Free Online Grammar, Punctuation, and Sentence Diagramming Sites

Who Needs Grammar and Punctuation Review?

        Students, and some teachers, often lament that they don't know much formal grammar.  This is worth worrying about, especially for students of non-English modern languages, and for native-speakers whose sentences consistently malfunction.  Linguists and students of language history warn that all living languages are constantly evolving, and over time usage will change, but in any one era, competent adult language users usually agree on conventions governing their sense of correctness.  Those "rules" actually govern how our speech and writing will be judged by others.  "Prescriptive" grammarians tend to promote "rules" for language use even when those rules contradict commonly accepted usage and clarity in communication, e.g., "don't split infinitives" ("to go boldly" not "to boldly go"?) and "don't put prepositions at the ends of sentences" ("to put up with" and "to be aware of" are common idiomatic ways to end sentences).  For definitive comments about both of these "crochets," see the University of Chicago Manual of Style's FAQ page for their comments about split infinitives and terminal prepositions.  Grammar and punctuation conventions can be learned, but only repeated practice will make learned rules operate as part of writers' composing process.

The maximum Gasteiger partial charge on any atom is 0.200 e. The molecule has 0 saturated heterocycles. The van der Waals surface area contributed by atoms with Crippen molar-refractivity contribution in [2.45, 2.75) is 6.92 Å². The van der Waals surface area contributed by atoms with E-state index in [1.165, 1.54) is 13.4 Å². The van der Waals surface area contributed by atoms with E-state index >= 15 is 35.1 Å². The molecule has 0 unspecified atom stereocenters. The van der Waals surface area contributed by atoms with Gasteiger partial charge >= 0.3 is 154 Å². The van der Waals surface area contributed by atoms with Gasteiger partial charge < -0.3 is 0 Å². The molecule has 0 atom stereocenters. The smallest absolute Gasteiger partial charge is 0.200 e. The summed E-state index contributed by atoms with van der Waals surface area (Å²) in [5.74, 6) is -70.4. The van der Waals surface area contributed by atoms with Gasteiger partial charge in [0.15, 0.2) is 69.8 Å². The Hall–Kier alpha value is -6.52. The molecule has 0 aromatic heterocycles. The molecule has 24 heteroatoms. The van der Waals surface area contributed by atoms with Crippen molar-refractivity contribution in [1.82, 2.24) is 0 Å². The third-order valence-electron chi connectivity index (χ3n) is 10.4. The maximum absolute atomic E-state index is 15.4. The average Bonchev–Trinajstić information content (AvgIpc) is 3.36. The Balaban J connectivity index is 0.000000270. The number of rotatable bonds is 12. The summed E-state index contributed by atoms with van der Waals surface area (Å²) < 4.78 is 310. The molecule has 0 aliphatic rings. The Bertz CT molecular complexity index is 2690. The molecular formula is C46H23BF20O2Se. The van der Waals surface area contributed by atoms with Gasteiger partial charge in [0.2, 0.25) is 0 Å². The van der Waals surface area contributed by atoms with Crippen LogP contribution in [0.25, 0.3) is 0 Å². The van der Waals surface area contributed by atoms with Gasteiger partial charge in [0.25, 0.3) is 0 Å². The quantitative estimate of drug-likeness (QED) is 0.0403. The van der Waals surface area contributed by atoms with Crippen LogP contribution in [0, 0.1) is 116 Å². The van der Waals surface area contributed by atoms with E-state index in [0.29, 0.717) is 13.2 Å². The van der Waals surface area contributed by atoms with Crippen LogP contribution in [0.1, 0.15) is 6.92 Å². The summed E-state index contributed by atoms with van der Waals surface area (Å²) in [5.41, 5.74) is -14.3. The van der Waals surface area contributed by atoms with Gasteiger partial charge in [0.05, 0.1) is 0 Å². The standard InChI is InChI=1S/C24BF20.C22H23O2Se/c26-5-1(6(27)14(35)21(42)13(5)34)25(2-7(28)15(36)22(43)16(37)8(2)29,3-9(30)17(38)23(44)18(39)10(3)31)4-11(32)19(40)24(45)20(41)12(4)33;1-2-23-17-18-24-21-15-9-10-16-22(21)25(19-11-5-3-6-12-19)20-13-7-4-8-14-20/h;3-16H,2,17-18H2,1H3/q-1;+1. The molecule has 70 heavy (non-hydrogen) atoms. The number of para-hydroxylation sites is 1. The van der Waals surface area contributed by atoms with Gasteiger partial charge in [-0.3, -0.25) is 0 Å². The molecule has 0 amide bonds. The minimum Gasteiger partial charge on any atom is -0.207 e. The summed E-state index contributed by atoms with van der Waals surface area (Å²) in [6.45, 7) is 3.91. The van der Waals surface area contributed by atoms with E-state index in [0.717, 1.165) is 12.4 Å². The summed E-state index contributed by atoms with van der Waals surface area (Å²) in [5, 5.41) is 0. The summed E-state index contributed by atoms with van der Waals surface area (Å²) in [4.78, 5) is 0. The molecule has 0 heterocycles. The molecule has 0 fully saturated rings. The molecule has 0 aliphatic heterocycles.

Non-Commercial Grammar Review Sites:

Kellee Weinhold, The Tongue Untied: A Guide to Grammar, Punctuation and Style.  University of Oregon.  2000

University of Calgary English Department, The Basic Elements of English: An Interactive Guide to Grammar.  1998.

Professor Charles Darling, Guide to Grammar and Writing.  Capital Community College, 1998.

The Capital Community College Power-Point-Based Sentence Diagramming Demonstration.  There are a number of ways to navigate this presentation, but one easy way is to position your cursor near the bottom of the scroll bar and left-click your way through it.  If you are too young to know what an IBM Selectric typewriter sounds like, that is the machine-gun-like sound being simulated to accompany the appearance of text on the diagram lines. Sentence diagramming is valuable for many writers who have trouble understanding grammatical functions without a visual illustration of words' relationships to one another.

    The following list of grammar and punctuation basics most foreign language students and all college-level writers should know has been assembled by Goucher's Writing Program in consultation with members of the Modern Languages Department.  If you are unsure what is meant by the following terms, consult one of the online grammar and punctuation review sites and begin to educate yourself:

the parts of speech; parsing sentences for phrase and clause structure; pronoun and verb "persons" (1st, 2nd, 3rd); pronoun and verb number (singular, plural); verb tense and mood (mainly subjunctive); regular and irregular verbs; transitive and intransitive verbs; passive vs. active voice; subject-object, noun-verb, and noun-pronoun reference; and the conventions for using commas, semi-colons, and colons.

If you are not satisfied with what you can learn using these sites' combinations of explanations, examples, and online quizzes, take your questions to the Goucher College Writing Center or to your writing instructor.